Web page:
Local TV stations plan
Chiles to get 200 miles of farewells
But general manager David Boylan eventually decided WTVT would join other TV news outlets in continuous coverage, though he denied rival stations' coverage plans influenced his decision.
"We're really in the process of firming things up right now," Boylan added Monday evening. "We've been aggressive about covering this story from the beginning . . . and we'll continue that."
Early on, rival stations WFLA-Ch. 8, WTSP-Ch. 10 and WFTS-Ch. 28 had already decided on continuous live coverage of the funeral, starting in their midday news programs and lasting until the ceremony ends.
All stations also plan reports today during morning and noon news shows as Chiles' body is moved from Century to Tallahassee.
"There's a wealth of material out there on Lawton Chiles. . . . We won't have a problem (filling time)," said WFLA news director Dan Bradley, who added that the NBC affiliate's funeral coverage will begin Wednesday at 11 a.m. featuring anchors Bill Ratliff and Gayle Sierens in Tallahassee.
WUSF-Ch. 16 will present a half-hour retrospective on Chiles' career at 7 tonight and three hours of funeral coverage at 1 p.m. Wednesday, both assembled by Tallahassee-based Florida Public Broadcasting System.
At WFTS, anchors Martie Tucker and Brendan McLaughlin will report from Tallahassee on Wednesday, while anchor Dave Wagner heads WTSP's efforts at the Capitol.
"It's a logistical nightmare," says WFTS news director Steve Majors, noting efforts to organize pool cameras at the Capitol building, Faith Presbyterian Church and Roselawn Cemetery in Tallahassee. Each station also has scrambled to arrange helicopter coverage and send satellite trucks north.
Local 24-hour cable news channel Bay News 9 also will present the funeral live but may not send reporters to Tallahassee -- focusing instead on public reaction locally and in Lakeland, Chiles' birthplace.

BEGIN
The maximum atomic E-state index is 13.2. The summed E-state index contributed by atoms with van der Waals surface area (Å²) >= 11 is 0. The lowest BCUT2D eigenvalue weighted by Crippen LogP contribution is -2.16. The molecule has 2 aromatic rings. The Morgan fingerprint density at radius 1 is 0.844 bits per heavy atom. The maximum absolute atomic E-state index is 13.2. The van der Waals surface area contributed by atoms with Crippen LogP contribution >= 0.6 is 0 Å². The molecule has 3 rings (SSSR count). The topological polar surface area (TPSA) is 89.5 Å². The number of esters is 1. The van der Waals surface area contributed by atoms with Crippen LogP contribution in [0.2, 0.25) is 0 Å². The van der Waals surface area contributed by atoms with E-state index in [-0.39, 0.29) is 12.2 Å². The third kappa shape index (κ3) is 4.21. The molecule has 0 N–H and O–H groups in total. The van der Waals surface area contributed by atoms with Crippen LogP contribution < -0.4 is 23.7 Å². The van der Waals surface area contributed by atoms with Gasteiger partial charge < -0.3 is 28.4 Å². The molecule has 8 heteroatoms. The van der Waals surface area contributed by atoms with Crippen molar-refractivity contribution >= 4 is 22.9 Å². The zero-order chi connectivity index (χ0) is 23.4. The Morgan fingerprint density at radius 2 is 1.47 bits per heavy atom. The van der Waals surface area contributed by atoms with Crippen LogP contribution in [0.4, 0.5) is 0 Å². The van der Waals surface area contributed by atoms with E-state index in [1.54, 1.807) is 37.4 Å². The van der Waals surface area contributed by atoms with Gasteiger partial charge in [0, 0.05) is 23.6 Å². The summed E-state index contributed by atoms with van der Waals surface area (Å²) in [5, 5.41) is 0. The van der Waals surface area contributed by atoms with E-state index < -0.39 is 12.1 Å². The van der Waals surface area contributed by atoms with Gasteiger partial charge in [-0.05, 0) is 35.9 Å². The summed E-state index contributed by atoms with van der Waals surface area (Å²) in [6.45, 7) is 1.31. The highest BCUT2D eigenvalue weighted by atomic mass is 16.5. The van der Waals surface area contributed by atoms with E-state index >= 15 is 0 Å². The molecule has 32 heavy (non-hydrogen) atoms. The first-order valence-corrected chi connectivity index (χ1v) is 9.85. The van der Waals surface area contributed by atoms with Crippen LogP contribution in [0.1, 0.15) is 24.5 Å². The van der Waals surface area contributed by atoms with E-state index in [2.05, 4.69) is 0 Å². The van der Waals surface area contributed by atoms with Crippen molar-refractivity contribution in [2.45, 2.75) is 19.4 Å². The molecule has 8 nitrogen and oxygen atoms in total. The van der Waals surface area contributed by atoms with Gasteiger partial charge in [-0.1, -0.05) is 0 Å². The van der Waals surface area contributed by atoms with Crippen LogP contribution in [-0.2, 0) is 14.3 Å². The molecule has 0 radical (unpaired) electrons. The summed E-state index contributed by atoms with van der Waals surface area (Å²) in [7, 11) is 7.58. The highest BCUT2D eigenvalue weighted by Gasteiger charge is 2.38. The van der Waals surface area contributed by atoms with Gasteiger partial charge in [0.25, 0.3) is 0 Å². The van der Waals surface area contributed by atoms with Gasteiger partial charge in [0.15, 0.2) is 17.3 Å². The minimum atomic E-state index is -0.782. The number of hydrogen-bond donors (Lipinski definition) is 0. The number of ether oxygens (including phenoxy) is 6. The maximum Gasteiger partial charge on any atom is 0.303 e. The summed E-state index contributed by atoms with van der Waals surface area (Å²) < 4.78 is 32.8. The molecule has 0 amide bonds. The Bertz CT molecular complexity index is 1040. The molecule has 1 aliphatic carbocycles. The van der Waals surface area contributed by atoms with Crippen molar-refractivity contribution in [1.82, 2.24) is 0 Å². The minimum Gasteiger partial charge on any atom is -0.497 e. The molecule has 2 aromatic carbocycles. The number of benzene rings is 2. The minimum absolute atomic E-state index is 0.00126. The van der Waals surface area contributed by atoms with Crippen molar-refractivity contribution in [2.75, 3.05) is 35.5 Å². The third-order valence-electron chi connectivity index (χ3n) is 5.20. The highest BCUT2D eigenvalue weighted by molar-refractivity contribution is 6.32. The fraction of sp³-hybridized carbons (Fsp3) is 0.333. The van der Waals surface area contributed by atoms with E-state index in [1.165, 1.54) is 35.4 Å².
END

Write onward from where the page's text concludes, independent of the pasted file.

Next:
"We plan to . . . just play it (Chiles' funeral) with a minimum of anchor chitchat," said Bay News 9 news director Melissa Klinzing, noting they broadcast the funeral for Tampa police officers Ricky Childers and Randy Bell in the same way.
Plans for extensive coverage Wednesday continue area TV outlets' aggressive efforts following Chiles' death Saturday.
WFLA broke the news first just before 5 p.m. Saturday, tipped off by the Tallahassee-based cable outfit Florida's News Channel, which has a cooperative agreement with the NBC affiliate.
But by Saturday evening, most other TV stations had swung into high gear, with WFLA, WTVT and WFTS presenting special reports or extended newscasts outlining Chiles' legacy.
However, CBS affiliate WTSP moved slowly Saturday night, offering viewers just a quick bulletin in its 6 p.m. newscast, the victim of "a delay in getting our troops together on a weekend," according to vice president of news Kevin Brennan.